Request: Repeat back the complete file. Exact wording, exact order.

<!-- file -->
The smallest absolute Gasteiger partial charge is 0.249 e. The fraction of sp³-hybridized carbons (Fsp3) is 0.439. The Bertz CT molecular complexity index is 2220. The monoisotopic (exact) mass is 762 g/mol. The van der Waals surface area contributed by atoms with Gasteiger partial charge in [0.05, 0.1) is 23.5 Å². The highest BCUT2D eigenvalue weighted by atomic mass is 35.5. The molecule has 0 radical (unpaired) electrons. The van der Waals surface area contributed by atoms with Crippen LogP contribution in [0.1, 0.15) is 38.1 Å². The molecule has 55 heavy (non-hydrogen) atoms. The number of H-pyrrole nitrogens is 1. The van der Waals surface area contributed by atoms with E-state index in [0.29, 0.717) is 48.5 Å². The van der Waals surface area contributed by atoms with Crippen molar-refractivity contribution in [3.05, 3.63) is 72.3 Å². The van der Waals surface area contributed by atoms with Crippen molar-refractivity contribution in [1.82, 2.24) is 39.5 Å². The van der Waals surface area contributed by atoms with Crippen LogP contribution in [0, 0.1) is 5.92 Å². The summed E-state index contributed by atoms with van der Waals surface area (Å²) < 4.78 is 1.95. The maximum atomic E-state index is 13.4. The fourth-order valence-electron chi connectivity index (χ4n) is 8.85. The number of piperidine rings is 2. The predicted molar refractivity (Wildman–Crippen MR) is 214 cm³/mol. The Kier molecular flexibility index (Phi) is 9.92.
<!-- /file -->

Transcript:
The smallest absolute Gasteiger partial charge is 0.249 e. The fraction of sp³-hybridized carbons (Fsp3) is 0.439. The Bertz CT molecular complexity index is 2220. The monoisotopic (exact) mass is 762 g/mol. The van der Waals surface area contributed by atoms with Gasteiger partial charge in [0.05, 0.1) is 23.5 Å². The highest BCUT2D eigenvalue weighted by atomic mass is 35.5. The molecule has 0 radical (unpaired) electrons. The van der Waals surface area contributed by atoms with Crippen LogP contribution in [0.1, 0.15) is 38.1 Å². The molecule has 55 heavy (non-hydrogen) atoms. The number of H-pyrrole nitrogens is 1. The van der Waals surface area contributed by atoms with E-state index in [0.29, 0.717) is 48.5 Å². The van der Waals surface area contributed by atoms with Crippen molar-refractivity contribution in [3.05, 3.63) is 72.3 Å². The van der Waals surface area contributed by atoms with Crippen molar-refractivity contribution in [1.82, 2.24) is 39.5 Å². The van der Waals surface area contributed by atoms with Crippen LogP contribution in [0, 0.1) is 5.92 Å². The summed E-state index contributed by atoms with van der Waals surface area (Å²) < 4.78 is 1.95. The maximum atomic E-state index is 13.4. The fourth-order valence-electron chi connectivity index (χ4n) is 8.85. The number of piperidine rings is 2. The predicted molar refractivity (Wildman–Crippen MR) is 214 cm³/mol. The Kier molecular flexibility index (Phi) is 9.92.